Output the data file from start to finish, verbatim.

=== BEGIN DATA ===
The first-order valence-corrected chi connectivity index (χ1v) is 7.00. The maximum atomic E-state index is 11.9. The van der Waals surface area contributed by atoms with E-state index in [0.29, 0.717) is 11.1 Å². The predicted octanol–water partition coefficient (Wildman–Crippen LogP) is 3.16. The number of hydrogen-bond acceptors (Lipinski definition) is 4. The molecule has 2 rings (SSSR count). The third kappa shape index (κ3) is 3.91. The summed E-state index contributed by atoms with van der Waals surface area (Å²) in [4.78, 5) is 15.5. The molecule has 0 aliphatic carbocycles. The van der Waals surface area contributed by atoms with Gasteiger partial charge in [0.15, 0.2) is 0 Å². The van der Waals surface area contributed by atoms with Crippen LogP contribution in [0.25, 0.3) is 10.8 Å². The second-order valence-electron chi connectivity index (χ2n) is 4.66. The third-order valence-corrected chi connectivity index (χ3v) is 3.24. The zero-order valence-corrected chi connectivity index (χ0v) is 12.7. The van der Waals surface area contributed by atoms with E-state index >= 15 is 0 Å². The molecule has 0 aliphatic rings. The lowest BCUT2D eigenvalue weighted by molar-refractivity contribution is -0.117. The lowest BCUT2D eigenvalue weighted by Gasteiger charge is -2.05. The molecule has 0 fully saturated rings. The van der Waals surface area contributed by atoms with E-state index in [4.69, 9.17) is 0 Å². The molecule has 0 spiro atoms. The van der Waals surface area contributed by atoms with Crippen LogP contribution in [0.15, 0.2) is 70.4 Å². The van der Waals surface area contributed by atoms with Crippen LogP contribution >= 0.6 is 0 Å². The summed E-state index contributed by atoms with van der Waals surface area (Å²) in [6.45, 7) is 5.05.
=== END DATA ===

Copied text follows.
The first-order valence-corrected chi connectivity index (χ1v) is 7.00. The maximum atomic E-state index is 11.9. The van der Waals surface area contributed by atoms with E-state index in [0.29, 0.717) is 11.1 Å². The predicted octanol–water partition coefficient (Wildman–Crippen LogP) is 3.16. The number of hydrogen-bond acceptors (Lipinski definition) is 4. The molecule has 2 rings (SSSR count). The third kappa shape index (κ3) is 3.91. The summed E-state index contributed by atoms with van der Waals surface area (Å²) in [4.78, 5) is 15.5. The molecule has 0 aliphatic carbocycles. The van der Waals surface area contributed by atoms with Gasteiger partial charge in [0.15, 0.2) is 0 Å². The van der Waals surface area contributed by atoms with Crippen LogP contribution in [0.25, 0.3) is 10.8 Å². The second-order valence-electron chi connectivity index (χ2n) is 4.66. The third-order valence-corrected chi connectivity index (χ3v) is 3.24. The zero-order valence-corrected chi connectivity index (χ0v) is 12.7. The van der Waals surface area contributed by atoms with E-state index >= 15 is 0 Å². The molecule has 0 aliphatic rings. The lowest BCUT2D eigenvalue weighted by molar-refractivity contribution is -0.117. The lowest BCUT2D eigenvalue weighted by Gasteiger charge is -2.05. The molecule has 0 fully saturated rings. The van der Waals surface area contributed by atoms with E-state index in [4.69, 9.17) is 0 Å². The molecule has 0 spiro atoms. The van der Waals surface area contributed by atoms with Crippen LogP contribution in [0.15, 0.2) is 70.4 Å². The van der Waals surface area contributed by atoms with Crippen LogP contribution >= 0.6 is 0 Å². The summed E-state index contributed by atoms with van der Waals surface area (Å²) in [6.45, 7) is 5.05.